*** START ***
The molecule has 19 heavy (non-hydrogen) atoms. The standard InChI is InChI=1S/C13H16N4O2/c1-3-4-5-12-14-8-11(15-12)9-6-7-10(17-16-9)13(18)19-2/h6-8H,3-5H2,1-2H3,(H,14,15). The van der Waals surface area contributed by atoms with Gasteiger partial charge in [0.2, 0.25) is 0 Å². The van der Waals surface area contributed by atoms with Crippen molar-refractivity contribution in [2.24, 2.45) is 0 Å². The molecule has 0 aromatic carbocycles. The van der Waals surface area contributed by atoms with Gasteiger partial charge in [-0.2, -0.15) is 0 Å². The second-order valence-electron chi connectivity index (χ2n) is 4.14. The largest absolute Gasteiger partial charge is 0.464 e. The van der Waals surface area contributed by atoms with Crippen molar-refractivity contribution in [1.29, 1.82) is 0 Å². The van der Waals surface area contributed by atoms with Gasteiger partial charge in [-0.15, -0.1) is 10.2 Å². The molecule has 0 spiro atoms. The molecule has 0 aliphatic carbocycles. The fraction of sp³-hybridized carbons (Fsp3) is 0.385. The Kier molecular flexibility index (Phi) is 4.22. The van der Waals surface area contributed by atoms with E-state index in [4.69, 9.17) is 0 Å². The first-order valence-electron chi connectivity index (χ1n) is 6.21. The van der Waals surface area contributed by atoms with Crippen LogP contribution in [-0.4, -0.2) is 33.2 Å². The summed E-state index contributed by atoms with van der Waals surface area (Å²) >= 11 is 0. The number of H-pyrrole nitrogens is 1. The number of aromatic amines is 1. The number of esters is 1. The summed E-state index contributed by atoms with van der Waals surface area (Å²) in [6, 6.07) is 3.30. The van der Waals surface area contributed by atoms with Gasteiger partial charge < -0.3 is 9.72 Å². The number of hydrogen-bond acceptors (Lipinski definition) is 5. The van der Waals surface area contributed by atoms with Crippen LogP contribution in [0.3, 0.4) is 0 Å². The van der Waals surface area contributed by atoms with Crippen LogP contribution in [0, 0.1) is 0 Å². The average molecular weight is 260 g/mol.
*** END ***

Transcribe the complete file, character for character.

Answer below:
The molecule has 19 heavy (non-hydrogen) atoms. The standard InChI is InChI=1S/C13H16N4O2/c1-3-4-5-12-14-8-11(15-12)9-6-7-10(17-16-9)13(18)19-2/h6-8H,3-5H2,1-2H3,(H,14,15). The van der Waals surface area contributed by atoms with Gasteiger partial charge in [0.2, 0.25) is 0 Å². The van der Waals surface area contributed by atoms with Crippen molar-refractivity contribution in [2.24, 2.45) is 0 Å². The molecule has 0 aromatic carbocycles. The van der Waals surface area contributed by atoms with Gasteiger partial charge in [-0.2, -0.15) is 0 Å². The second-order valence-electron chi connectivity index (χ2n) is 4.14. The largest absolute Gasteiger partial charge is 0.464 e. The van der Waals surface area contributed by atoms with Crippen molar-refractivity contribution in [1.29, 1.82) is 0 Å². The van der Waals surface area contributed by atoms with Gasteiger partial charge in [-0.15, -0.1) is 10.2 Å². The molecule has 0 spiro atoms. The molecule has 0 aliphatic carbocycles. The fraction of sp³-hybridized carbons (Fsp3) is 0.385. The Kier molecular flexibility index (Phi) is 4.22. The van der Waals surface area contributed by atoms with E-state index in [4.69, 9.17) is 0 Å². The first-order valence-electron chi connectivity index (χ1n) is 6.21. The van der Waals surface area contributed by atoms with Crippen LogP contribution in [-0.4, -0.2) is 33.2 Å². The summed E-state index contributed by atoms with van der Waals surface area (Å²) >= 11 is 0. The number of H-pyrrole nitrogens is 1. The number of aromatic amines is 1. The number of esters is 1. The summed E-state index contributed by atoms with van der Waals surface area (Å²) in [6, 6.07) is 3.30. The van der Waals surface area contributed by atoms with Gasteiger partial charge < -0.3 is 9.72 Å². The number of hydrogen-bond acceptors (Lipinski definition) is 5. The van der Waals surface area contributed by atoms with Crippen LogP contribution in [0.3, 0.4) is 0 Å². The van der Waals surface area contributed by atoms with Crippen LogP contribution in [0, 0.1) is 0 Å². The average molecular weight is 260 g/mol.